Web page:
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Review: MSI GeForce RTX 2080 Gaming X Trio

by Parm Mann on 12 October 2018, 14:00

Tags: MSI, NVIDIA (NASDAQ:NVDA)

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Introduction

Nvidia's partners have wasted no time in presenting latest-generation RTX GPUs in myriad shapes and sizes. A quick trip to the virtual shelves of Scan Computers reveals over a dozen RTX 2080s to choose from, with prices starting from an eye-watering £725 and rising to a pant-wetting £999.

We've already had the opportunity to examine high-end cards from EVGA, Gigabyte and Palit, and though all have proven capable, they each struggled to stand out in the face of Nvidia's new-and-improved Founders Edition. Today we turn our attention to MSI, whose catalogue of seven air-cooled RTX 2080 SKUs is topped by the Gaming X Trio.

Prior experiences of Gaming X Trio hardware have revealed big-and-bold hardware, and the RTX 2080 iteration is no exception. Measuring a whopping 327mm x 140mm x 56mm in size, MSI's board is easily the largest RTX 2080 we've handled, and it's heavier than most, too, weighing in at 1,540g. MSI has used the massive dimensions to create a card that looks formidable, though the gargantuan profile does mean that you should choose a chassis accordingly.

The primary black and grey colour scheme works well, while the few red highlights won't spoil a themed build, and if you're partial to some RGB LEDs, MSI's implementation is rather good. Transparent sections flanking the central fan offer good illumination, as do the MSI badge and dragon logo across the top edge. It's a shame the GeForce RTX lettering isn't also backlit, yet even so, this is one of the more attractive RGB setups we've seen, and the effects can of course be synchronised with other MSI hardware using the firm's Mystic Light software utility.

Construction quality is very good throughout, and nowhere more so than the rigid metal plate lining the back of the custom PCB. Despite the substantial size and weight, we were presently surprised to find that the card didn't sag when installed inside our test platform. There's always a chance droop will develop over time, but if it does, a metal support bracket is included in the box; attaching it to the next two expansion slots provides the graphics card a place to rest.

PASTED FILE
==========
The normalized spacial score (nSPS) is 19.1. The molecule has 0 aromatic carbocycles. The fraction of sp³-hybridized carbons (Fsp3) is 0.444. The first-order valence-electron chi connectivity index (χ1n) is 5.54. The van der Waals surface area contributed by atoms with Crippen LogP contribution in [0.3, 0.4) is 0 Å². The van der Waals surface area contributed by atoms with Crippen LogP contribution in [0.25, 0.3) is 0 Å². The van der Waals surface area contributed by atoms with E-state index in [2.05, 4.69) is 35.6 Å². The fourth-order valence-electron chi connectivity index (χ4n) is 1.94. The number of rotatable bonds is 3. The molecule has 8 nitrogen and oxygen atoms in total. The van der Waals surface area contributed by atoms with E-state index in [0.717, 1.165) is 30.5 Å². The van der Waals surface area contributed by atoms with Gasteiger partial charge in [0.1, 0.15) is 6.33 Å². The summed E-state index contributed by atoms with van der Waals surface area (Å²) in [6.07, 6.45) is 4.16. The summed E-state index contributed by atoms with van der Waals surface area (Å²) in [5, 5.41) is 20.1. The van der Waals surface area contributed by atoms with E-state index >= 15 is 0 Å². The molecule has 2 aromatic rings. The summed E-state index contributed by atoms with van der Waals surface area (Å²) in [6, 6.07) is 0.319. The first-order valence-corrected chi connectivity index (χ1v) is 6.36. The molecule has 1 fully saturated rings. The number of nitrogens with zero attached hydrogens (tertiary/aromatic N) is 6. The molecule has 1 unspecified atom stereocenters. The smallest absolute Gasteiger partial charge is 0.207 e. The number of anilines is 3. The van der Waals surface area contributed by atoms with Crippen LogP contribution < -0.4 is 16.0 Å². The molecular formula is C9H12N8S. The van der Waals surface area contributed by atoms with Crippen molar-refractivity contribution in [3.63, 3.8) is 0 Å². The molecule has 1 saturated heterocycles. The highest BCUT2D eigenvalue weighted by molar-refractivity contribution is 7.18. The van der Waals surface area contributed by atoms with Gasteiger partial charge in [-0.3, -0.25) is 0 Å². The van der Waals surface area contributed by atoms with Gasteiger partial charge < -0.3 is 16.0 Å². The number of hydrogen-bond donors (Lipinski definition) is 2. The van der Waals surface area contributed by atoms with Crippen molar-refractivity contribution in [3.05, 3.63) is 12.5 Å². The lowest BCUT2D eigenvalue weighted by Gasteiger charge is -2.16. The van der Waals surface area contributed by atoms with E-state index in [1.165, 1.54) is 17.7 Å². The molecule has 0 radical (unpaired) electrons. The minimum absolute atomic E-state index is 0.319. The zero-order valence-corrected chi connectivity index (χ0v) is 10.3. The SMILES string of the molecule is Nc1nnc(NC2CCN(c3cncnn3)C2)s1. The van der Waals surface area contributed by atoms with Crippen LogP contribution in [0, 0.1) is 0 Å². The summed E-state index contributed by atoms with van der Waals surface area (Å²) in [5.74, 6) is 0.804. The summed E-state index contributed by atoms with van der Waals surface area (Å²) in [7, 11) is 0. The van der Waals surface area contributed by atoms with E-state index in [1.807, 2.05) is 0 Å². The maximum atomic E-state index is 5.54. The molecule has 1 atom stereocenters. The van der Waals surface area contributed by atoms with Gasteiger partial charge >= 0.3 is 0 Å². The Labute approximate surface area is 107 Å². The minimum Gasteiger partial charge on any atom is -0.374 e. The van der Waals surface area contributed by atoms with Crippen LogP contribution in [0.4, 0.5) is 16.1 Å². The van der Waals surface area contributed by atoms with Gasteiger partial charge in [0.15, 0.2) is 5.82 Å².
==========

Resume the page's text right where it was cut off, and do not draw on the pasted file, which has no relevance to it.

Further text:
Given the three-slot form factor, there's obviously a serious amount of cooling paraphernalia lying within. MSI's in-house PCB, which promises improved power delivery, is outfitted with a die-cast metal sheet that acts as a heatsink for the memory modules. Sat atop of that is a full-size stack of aluminium fins, interspersed with six nickel-plated copper heatpipes, and then a trio of Torx 3.0 fans. All three switch off at low load, two spin into action when core temperature exceeds 56ºC, and the third comes to life when temperature pushes beyond 60ºC.

Such a meaty design and an upgraded 8+8 power input intimates a hefty factory overclock, but that surprisingly isn't the case. MSI's out-the-box boost clock is rated at 1,860MHz - 60MHz more than reference - and the 11GB GDDR6 frame buffer is kept to a standard 14Gbps. Hardly slow, but having seen Palit do 1,875MHz, we'd expected a little more from MSI's Gaming X Trio. Those who plan on implementing their own overclock may also be disappointed to learn that there isn't a dual BIOS.

Elsewhere, and as expected, the selection of display outputs remains unchanged, with the silver I/O plate offering the default configuration of three DisplayPort 1.4, one HDMI 2.0b and USB Type-C.

The Gaming X Trio is ultimately a robust and factory overclocked solution that's bound to run cool and quiet, but pricing remains a sticking point. Current UK listings put the card at £815, and though the huge cooler is impressive, the near-10-per-cent premium over the new-and-improved Founders Edition isn't easily justified. And let's not forget, if you're hoping to save a few bob, the previous-generation GTX 1080 Ti remains a potent solution and is now available for under £600.

There's an argument to be made for picking up a GTX 1080 Ti and using the savings to invest in a handful of games, but if you're more inclined to invest in Nvidia's forward-looking Turing architecture, head on over to the next page to begin some benchmarking action.